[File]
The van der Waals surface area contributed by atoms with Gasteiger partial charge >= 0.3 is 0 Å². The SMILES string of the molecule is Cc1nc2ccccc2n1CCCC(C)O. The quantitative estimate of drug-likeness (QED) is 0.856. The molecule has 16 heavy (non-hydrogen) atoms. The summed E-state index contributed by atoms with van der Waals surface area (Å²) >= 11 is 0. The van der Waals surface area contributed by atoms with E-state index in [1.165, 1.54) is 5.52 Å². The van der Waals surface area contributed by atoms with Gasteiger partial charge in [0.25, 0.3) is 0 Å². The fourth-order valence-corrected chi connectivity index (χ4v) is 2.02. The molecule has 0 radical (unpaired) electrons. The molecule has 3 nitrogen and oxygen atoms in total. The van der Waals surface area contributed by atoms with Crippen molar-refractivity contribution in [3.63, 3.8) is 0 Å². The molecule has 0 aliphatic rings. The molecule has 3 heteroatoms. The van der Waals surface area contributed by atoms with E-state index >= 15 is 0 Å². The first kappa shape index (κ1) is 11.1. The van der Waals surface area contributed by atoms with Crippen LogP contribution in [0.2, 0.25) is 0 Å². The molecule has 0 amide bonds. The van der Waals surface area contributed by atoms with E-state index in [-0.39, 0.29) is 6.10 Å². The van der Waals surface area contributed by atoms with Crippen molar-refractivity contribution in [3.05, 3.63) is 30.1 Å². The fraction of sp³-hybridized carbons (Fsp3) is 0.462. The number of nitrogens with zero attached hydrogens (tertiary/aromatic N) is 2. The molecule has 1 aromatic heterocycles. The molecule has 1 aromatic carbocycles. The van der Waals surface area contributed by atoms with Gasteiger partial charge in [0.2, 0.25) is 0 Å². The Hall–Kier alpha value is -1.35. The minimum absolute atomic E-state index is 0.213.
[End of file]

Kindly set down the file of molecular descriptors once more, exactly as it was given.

The van der Waals surface area contributed by atoms with Gasteiger partial charge >= 0.3 is 0 Å². The SMILES string of the molecule is Cc1nc2ccccc2n1CCCC(C)O. The quantitative estimate of drug-likeness (QED) is 0.856. The molecule has 16 heavy (non-hydrogen) atoms. The summed E-state index contributed by atoms with van der Waals surface area (Å²) >= 11 is 0. The van der Waals surface area contributed by atoms with E-state index in [1.165, 1.54) is 5.52 Å². The van der Waals surface area contributed by atoms with Gasteiger partial charge in [0.25, 0.3) is 0 Å². The fourth-order valence-corrected chi connectivity index (χ4v) is 2.02. The molecule has 0 radical (unpaired) electrons. The molecule has 3 nitrogen and oxygen atoms in total. The van der Waals surface area contributed by atoms with Crippen molar-refractivity contribution in [3.63, 3.8) is 0 Å². The molecule has 0 aliphatic rings. The molecule has 3 heteroatoms. The van der Waals surface area contributed by atoms with E-state index >= 15 is 0 Å². The first kappa shape index (κ1) is 11.1. The van der Waals surface area contributed by atoms with Crippen LogP contribution in [0.2, 0.25) is 0 Å². The molecule has 0 amide bonds. The van der Waals surface area contributed by atoms with E-state index in [-0.39, 0.29) is 6.10 Å². The van der Waals surface area contributed by atoms with Crippen molar-refractivity contribution in [3.05, 3.63) is 30.1 Å². The fraction of sp³-hybridized carbons (Fsp3) is 0.462. The number of nitrogens with zero attached hydrogens (tertiary/aromatic N) is 2. The molecule has 1 aromatic heterocycles. The molecule has 1 aromatic carbocycles. The van der Waals surface area contributed by atoms with Gasteiger partial charge in [0.2, 0.25) is 0 Å². The Hall–Kier alpha value is -1.35. The minimum absolute atomic E-state index is 0.213.